previous next


Ὀλυμπιάς). Daughter of Neoptolemus, king of Epirus, and wife of Philip, king of Macedon, by whom she had Alexander the Great. The conduct of Olympias had given rise to the suspicion that Alexander was not the son of Philip; and the brilliant career of the Macedonian conqueror made his flatterers assign to him for a parent the Father of the Gods. Olympias herself, in the intoxication of female vanity, sanctioned the story, and Zeus was said to have approached her under the form of a serpent. The haughtiness of Olympias, or, more probably, her infidelity, led Philip to repudiate her, and contract a second marriage with Cleopatra , the niece of King Attalus. The murder of Philip, which happened not long after, has been attributed by some to her intrigues, though with no great degree of probability. Alexander, after his accession to the throne, treated her with great respect, but did not allow her to take part in the government. At a subsequent period, after the death of Antipater (B.C. 319), Polysperchon, in order to confirm his power, recalled Olympias from Epirus, whither she had fled, and confided to her the guardianship of the young son of Alexander. She now cruelly put to death Arridaeus, son of Philip, with his wife Eurydicé, as also Nicanor, the brother of Cassander, together with many leading men of Macedonia who were inimical to her interests. Her cruelties, however, did not remain long unpunished. Cassander besieged her in Pydna, and she was obliged to surrender after an obstinate siege, and was put to death (B.C. 316). See Diod. xix. 11-51; Just.xiv. 5, 6; Pausan. ix. 7, 2; and the article Cassander.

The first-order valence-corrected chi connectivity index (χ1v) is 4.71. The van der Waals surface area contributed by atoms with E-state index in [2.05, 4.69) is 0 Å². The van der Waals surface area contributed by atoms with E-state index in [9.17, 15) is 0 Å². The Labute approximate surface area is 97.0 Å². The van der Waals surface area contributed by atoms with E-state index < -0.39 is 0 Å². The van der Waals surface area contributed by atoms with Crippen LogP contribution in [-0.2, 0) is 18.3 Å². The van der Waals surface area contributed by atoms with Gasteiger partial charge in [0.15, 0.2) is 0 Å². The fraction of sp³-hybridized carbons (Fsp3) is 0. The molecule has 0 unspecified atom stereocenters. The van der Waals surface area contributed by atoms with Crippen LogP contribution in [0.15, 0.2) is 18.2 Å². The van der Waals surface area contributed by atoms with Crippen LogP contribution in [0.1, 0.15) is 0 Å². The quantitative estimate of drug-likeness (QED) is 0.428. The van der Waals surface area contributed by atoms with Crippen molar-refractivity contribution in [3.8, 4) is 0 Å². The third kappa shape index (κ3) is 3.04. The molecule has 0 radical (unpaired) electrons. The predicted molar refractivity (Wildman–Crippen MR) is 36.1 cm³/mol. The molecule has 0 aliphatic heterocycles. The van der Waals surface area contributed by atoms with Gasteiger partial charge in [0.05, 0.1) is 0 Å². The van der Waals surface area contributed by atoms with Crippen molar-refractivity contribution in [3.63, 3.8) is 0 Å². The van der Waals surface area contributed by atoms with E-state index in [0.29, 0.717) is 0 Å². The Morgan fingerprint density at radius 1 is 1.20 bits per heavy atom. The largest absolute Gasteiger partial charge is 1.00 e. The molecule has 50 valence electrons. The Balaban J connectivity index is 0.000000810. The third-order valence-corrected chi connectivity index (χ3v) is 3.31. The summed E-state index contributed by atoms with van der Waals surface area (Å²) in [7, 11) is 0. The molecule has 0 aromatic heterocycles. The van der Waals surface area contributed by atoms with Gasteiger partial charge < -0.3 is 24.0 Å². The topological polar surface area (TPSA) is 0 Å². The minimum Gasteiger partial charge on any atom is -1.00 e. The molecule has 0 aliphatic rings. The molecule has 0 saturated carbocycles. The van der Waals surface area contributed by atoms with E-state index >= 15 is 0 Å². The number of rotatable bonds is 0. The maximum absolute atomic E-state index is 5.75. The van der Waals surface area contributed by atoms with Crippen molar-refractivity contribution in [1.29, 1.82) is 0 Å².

hide Display Preferences
Greek Display:
Arabic Display:
View by Default:
Browse Bar: